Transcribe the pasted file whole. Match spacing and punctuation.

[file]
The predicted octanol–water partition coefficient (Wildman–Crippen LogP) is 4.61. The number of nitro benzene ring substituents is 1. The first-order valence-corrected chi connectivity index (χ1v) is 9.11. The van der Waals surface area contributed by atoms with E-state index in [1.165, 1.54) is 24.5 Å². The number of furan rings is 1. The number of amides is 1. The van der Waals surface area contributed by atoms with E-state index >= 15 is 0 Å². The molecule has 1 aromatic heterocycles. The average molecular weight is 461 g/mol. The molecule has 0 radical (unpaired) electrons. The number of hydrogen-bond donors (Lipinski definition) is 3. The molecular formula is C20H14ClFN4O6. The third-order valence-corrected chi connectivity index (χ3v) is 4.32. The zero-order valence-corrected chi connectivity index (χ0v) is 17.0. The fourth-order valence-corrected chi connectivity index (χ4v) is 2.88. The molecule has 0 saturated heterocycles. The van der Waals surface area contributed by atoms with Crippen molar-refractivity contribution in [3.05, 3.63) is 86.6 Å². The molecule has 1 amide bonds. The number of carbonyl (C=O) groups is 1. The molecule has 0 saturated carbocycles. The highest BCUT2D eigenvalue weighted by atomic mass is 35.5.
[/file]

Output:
The predicted octanol–water partition coefficient (Wildman–Crippen LogP) is 4.61. The number of nitro benzene ring substituents is 1. The first-order valence-corrected chi connectivity index (χ1v) is 9.11. The van der Waals surface area contributed by atoms with E-state index in [1.165, 1.54) is 24.5 Å². The number of furan rings is 1. The number of amides is 1. The van der Waals surface area contributed by atoms with E-state index >= 15 is 0 Å². The molecule has 1 aromatic heterocycles. The average molecular weight is 461 g/mol. The molecule has 0 radical (unpaired) electrons. The number of hydrogen-bond donors (Lipinski definition) is 3. The molecular formula is C20H14ClFN4O6. The third-order valence-corrected chi connectivity index (χ3v) is 4.32. The zero-order valence-corrected chi connectivity index (χ0v) is 17.0. The fourth-order valence-corrected chi connectivity index (χ4v) is 2.88. The molecule has 0 saturated heterocycles. The van der Waals surface area contributed by atoms with Crippen molar-refractivity contribution in [3.05, 3.63) is 86.6 Å². The molecule has 1 amide bonds. The number of carbonyl (C=O) groups is 1. The molecule has 0 saturated carbocycles. The highest BCUT2D eigenvalue weighted by atomic mass is 35.5.